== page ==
That pain in your lower back may not be caused by sprains or strains, sleeping on a saggy mattress or just the wear and tear of life. If you’re a woman in midlife or older, your aching back may be set off by menopause.

Background: Women don’t have exclusive rights to lower back pain. It’s quite common in men, too. The cause is often degeneration of the rubbery, cushioning discs in the lumbar region of the lower back—and it tends to gets worse as we get older. But some studies have also found that estrogen helps keep these discs in good shape and that the loss of estrogen that comes with menopause can weaken discs. So researchers set out to learn more about how menopause affects this common cause of back pain in women.

Study: Researchers from China used MRI images, rather than simple x-rays, to evaluate disc degeneration in 1,566 women and 1,382 men of similar ages with low back pain. None of the women were taking hormone therapy. The women ranged in age from 30 to 93—some were premenopausal, others perimenopausal and many postmenopausal. Average age at menopause—defined as one year after the last menstrual period—was 51, and the average age of women in the study was 68. The researchers used an eight-point grading system to identify the level of lumbar disc degeneration.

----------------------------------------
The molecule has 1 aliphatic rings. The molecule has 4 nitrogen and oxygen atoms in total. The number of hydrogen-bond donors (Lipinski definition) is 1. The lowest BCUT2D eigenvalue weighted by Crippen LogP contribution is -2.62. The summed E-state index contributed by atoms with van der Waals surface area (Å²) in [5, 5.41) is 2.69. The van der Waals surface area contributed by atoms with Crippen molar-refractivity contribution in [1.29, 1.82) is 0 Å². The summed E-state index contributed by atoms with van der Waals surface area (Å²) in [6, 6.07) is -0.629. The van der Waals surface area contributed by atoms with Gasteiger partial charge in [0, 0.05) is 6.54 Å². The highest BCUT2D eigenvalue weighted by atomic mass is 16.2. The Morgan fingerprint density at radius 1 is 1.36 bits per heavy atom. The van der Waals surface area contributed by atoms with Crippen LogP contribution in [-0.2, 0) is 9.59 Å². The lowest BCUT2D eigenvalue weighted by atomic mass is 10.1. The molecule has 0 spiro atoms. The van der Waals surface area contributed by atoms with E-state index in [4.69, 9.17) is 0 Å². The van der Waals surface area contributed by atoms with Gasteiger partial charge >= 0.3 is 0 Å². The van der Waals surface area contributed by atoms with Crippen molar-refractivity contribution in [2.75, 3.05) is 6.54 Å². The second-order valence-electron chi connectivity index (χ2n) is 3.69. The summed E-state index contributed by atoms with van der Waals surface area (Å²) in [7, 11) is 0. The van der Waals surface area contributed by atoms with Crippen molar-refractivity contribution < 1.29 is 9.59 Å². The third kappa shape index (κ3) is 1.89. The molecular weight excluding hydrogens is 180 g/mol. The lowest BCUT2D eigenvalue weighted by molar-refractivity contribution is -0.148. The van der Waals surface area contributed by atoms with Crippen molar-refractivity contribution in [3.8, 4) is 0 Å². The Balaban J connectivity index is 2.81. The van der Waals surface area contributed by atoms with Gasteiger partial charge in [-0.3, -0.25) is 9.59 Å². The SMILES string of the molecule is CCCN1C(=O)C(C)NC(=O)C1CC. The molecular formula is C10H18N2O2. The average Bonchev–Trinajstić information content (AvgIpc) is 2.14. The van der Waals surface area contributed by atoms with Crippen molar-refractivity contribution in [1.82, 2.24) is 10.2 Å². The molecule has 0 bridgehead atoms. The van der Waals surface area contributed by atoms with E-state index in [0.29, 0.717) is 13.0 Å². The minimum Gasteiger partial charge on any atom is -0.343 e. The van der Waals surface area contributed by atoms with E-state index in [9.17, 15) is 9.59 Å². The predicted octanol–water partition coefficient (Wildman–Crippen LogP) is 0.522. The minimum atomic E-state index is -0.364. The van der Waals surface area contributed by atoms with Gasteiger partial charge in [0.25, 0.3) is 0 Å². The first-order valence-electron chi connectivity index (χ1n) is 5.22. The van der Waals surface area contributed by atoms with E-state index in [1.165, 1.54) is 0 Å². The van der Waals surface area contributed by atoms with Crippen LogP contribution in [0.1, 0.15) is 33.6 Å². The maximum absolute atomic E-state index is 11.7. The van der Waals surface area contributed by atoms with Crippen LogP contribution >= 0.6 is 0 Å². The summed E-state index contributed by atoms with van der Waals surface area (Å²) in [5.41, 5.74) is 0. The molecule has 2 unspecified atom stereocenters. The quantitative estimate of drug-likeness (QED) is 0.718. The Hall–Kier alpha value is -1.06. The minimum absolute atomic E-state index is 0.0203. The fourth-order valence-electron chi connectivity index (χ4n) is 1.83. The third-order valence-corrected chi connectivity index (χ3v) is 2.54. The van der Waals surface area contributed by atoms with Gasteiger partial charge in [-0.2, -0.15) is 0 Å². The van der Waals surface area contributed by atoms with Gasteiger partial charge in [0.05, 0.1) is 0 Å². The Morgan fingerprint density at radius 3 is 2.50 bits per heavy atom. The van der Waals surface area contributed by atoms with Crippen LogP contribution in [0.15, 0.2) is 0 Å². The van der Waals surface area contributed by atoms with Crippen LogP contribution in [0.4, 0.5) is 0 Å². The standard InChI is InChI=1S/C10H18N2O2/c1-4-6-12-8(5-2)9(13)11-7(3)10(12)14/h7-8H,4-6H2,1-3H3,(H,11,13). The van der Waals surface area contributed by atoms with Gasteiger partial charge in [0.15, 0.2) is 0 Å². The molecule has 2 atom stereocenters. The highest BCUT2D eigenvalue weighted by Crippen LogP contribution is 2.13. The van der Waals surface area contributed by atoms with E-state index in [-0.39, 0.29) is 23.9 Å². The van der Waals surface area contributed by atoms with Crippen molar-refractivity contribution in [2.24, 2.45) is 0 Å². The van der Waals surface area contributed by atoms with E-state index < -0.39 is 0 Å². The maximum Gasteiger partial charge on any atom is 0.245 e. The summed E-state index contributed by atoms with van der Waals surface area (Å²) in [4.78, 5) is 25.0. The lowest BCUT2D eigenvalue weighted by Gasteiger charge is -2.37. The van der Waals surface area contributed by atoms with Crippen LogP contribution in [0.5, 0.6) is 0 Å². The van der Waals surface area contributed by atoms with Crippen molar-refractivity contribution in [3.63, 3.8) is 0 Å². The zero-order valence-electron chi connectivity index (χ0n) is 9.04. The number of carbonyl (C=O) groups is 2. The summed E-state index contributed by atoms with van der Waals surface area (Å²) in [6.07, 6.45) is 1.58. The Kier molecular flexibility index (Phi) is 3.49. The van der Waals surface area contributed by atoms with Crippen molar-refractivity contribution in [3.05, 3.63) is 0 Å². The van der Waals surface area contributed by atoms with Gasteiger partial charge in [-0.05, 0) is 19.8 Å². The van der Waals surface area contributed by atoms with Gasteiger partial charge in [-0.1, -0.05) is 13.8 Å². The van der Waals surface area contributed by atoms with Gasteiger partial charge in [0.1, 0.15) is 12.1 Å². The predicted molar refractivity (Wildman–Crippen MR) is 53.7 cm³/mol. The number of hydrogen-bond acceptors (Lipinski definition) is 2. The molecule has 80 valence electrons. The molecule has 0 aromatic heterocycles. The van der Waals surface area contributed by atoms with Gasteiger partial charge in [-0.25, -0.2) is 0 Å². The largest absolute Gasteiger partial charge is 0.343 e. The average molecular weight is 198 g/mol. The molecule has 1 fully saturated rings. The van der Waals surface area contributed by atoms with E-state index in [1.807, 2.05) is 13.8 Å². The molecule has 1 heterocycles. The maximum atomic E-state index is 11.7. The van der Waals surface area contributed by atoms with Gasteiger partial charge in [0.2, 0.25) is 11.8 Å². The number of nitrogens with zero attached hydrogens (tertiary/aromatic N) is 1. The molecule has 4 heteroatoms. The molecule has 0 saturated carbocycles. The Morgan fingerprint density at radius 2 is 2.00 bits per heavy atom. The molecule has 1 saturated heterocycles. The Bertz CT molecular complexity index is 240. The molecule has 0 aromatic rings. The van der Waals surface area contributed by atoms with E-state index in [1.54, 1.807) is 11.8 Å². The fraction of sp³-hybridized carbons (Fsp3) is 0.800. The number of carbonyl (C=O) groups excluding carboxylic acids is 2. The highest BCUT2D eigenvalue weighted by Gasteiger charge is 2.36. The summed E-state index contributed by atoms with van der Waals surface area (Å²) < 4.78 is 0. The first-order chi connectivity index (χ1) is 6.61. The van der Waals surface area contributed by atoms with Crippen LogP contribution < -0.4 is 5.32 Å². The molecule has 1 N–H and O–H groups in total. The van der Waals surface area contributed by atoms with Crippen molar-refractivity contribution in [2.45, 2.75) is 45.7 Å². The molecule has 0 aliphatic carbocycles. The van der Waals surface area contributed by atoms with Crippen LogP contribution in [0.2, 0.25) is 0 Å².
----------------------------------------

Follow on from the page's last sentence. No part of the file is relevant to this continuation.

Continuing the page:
Results: Postmenopausal women had significantly more severe disc degeneration than age-matched men. A serious level of degeneration (grade five or above) was found in 61% of postmenopausal women but only 42% of men the same age.

Surprising finding: Before menopause, women had less disc degeneration than men of the same age. Researchers believe one reason is that women tend to experience less mechanical stress and physical injury in their jobs. But around the ages of 50 to 60, the discs of women began to degenerate much more quickly than those of men. It didn’t happen all at once—the discs of postmenopausal women degenerated progressively throughout the first 15 years after menopause. After 15 years, disc degeneration in women slowed down and kept pace with degeneration in men.

Bottom line: You are now free to blame menopause for your aching back. But you’re not helpless. Now is the time to strengthen the muscles that support your spine—that can take pressure off your lumbar discs. Consider this yoga program, which helps with strength and balance—and also strengthens bone and helps prevent and even treat osteoporosis. If your back already hurts, consider these 15 ways to ease back pain.

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